• A caregiver who has excessive, unexplained interest in how much money is spent on the senior.

Emotional abuse

Emotional or psychological abuse of elders involves the intentional infliction of emotional or mental anguish through the use of humiliation, threats and other verbal and non-verbal means.

Signs of emotional abuse

Emotional abuse of seniors can be very difficult to detect. This is partly because the outward signs are more subtle and easy to overlook. A few examples of physical indications of emotional abuse of a senior include:

  • Stress-related physical signs of abuse, such as unusually high blood pressure.
  • Appearing outwardly anxious, a hesitancy to be treated or otherwise on edge.
  • Unexplained, rapid weight loss or weight gain.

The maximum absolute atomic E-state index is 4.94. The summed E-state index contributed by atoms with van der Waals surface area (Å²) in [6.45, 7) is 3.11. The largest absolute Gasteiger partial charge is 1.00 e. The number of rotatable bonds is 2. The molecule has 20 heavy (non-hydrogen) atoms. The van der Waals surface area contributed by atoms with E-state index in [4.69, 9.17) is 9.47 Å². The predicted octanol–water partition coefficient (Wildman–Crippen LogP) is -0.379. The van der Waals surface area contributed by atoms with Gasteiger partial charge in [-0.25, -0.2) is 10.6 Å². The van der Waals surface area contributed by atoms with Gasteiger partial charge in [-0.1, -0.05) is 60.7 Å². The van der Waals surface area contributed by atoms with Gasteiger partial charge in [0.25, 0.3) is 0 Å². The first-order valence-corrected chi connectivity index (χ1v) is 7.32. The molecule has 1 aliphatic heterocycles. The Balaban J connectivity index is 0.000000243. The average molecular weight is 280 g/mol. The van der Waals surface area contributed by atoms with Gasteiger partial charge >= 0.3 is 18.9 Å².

Behavioral signs of emotional abuse may be displayed by both perpetrators and victims. Most notably, if a person is abusing a senior emotionally, they may attempt to isolate him or her from loved ones and may refuse to touch, speak to or comfort the individual. Victims of emotional elder abuse may exhibit the following behavioral red flags:

  • Confusion or depression.
  • Appearing agitated, emotionally upset, non-responsive or withdrawn.
  • Exhibiting strange behavior, which may be incorrectly attributed to dementia.
  • Problems sleeping.
  • Appearing to cower or otherwise seeming afraid when the abuser is present.

Elder neglect

Elderly neglect is another common form of elder abuse. Neglect of the elderly can be active or passive. With active neglect, care and necessities may be deliberately withheld for financial gain or because of interpersonal conflicts. With passive neglect, the caregiver is unable to effectively carry out their responsibilities to the senior due to disability, stress, a lack of maturity, a lack of resources or ignorance. There’s also self-neglect, in which an elderly individual refuses care.